Disaster can strike quickly, without warning. Your health department, other local officials, and relief workers have plans in place for a variety of possible emergencies. Do you? Valuable information can also be found on the following websites: Illinois Department of Public Health (IDPH) or Centers for Disease Control (CDC)
Tornados and Severe Storms
Preparedness Planning for Your Business
DID YOU KNOW?
- Up to 40% of businesses affected by a natural or human-caused disaster never reopen
- Customers expect delivery of products or services in time. If there is a significant delay they may turn to a competitor
- Insurance is only a partial solution. It does not cover all losses and it will not replace customers
- News travels fast and perceptions often differ from reality. Businesses need to reach out to customers and other stakeholders quickly
The planning process should take an "all hazards" approach. There are many different threats and hazards. The probability that a specific hazard will impact your business is hard to determine. That is why it is important consider many different threats and hazards and the likelihood they will occur. In developing an all hazards preparedness plan, potential hazards should be identified, vulnerabilities assessed and potential impacts analyzed
A preparedness policy that is consistent with the mission and vision of the business should be written and disseminated by management. As a business owner or manager, your emergency planning team should include all areas of your business, not just facility managers or public safety personnel. You should also include human resources, finance, administration, and executive level personnel. The risk assessment identifies threats or hazards and opportunities for hazard prevention and risk mitigation.
There are seven critical elements of a business emergency plan.
- Direction & Control: Who is in charge of making critical decisions? Managing resources? Analyzing information? Ensure that the chain of command during an emergency is clear to all of your employees.
- Communications: How will you contact your employees? Your customers? Neighboring businesses? Local officials? Make sure you have an up-to-date communications plan.
- Life Safety: Teach your employees about evacuation and sheltering-in-place. Identify external assembly areas if you are evacuated. Establish a system to account for your employees. Plan for employees with special needs or disabilities.
- Property Protection: Install protection systems. Make sure you have plans for shutting down or moving critical equipment. Identify critical records or data and back them up at another location.
- Public Information/Media Relations: After a large emergency affecting your business, media representatives will want to speak with you. Prepare background information about your company. Designate and train a spokesperson who can speak comfortably with the media and provide critical information for your clients and customers.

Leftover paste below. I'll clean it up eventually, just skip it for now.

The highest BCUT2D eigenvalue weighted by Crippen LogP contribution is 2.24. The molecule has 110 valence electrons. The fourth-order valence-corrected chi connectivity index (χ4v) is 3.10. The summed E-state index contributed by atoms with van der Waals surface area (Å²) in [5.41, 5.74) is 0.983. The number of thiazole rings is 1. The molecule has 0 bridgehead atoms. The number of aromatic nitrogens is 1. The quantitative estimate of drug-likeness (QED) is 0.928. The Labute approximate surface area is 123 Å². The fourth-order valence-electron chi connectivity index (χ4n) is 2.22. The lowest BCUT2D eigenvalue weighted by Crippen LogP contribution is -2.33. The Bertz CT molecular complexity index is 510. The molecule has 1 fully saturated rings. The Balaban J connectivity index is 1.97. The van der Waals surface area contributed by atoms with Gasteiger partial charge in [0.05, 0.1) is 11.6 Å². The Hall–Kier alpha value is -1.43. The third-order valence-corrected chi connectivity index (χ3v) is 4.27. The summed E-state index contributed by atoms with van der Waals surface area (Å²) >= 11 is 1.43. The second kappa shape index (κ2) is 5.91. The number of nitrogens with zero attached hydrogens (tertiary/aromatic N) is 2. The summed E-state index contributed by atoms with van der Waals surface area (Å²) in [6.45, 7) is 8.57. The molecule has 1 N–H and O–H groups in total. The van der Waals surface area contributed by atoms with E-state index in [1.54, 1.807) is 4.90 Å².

- Recovery & Restoration - Business Continuity Planning: A thorough business continuity plan may help you maintain your business operations throughout an emergency or ensure a quick recovery after an emergency has occurred. A Business Continuity Plan (BCP) should address the following.
- Essential Functions: Identify and prioritize functions and identify the number of personnel and the equipment needed to perform these functions.
- Delegation of Authority: Identify personnel who are able to make critical decisions and identify the circumstances under which their authority would be used.
- Order of Succession: Develop orders of succession of sufficient depth and geographical dispersal for key positions within your department and develop procedures for the conditions under which succession will take place.
- Alternate Facilities: Identify alternate facilities where priority functions could be performed (home or alternate office space) and describe any limitations for full operations (space, equipment, infrastructure).
- Communications: Describe methods of communications needed for operations and tools that are available at alternate facilities.
- Vital Records & Databases: Identify critical operations documents, financial records, and timekeeping items and describe where how and where they are duplicated.
- Administration & Logistics: Identify required record-keeping methods and designate resource acquisition and tracking personnel.
After developing these plans, you should conduct testing and exercises to evaluate the effectiveness of your preparedness program. There are many benefits to tests and exercises:
- Improves individual performance as well as organizational coordination and communications
- Reinforces knowledge of procedures, facilities, systems and equipment
- Trains personnel and clarifies roles/responsibilities
- Reveal weaknesses and resource gaps
- Gain recognition among clients and other businesses
Following exercises/tests and actual incidents there are often opportunities for improvement. A critique should be conducted to assess the effectiveness of the preparedness program. Gaps and deficiencies identified during reviews should be recorded and addressed through a corrective action plan. All gaps or deficiencies are not equally important and should be prioritized accordingly. This is helpful as time and resources are often limited.
If you would like assistance in where you can start developing a Preparedness Program within your agency please feel free to contact our staff at 309-679-6020.
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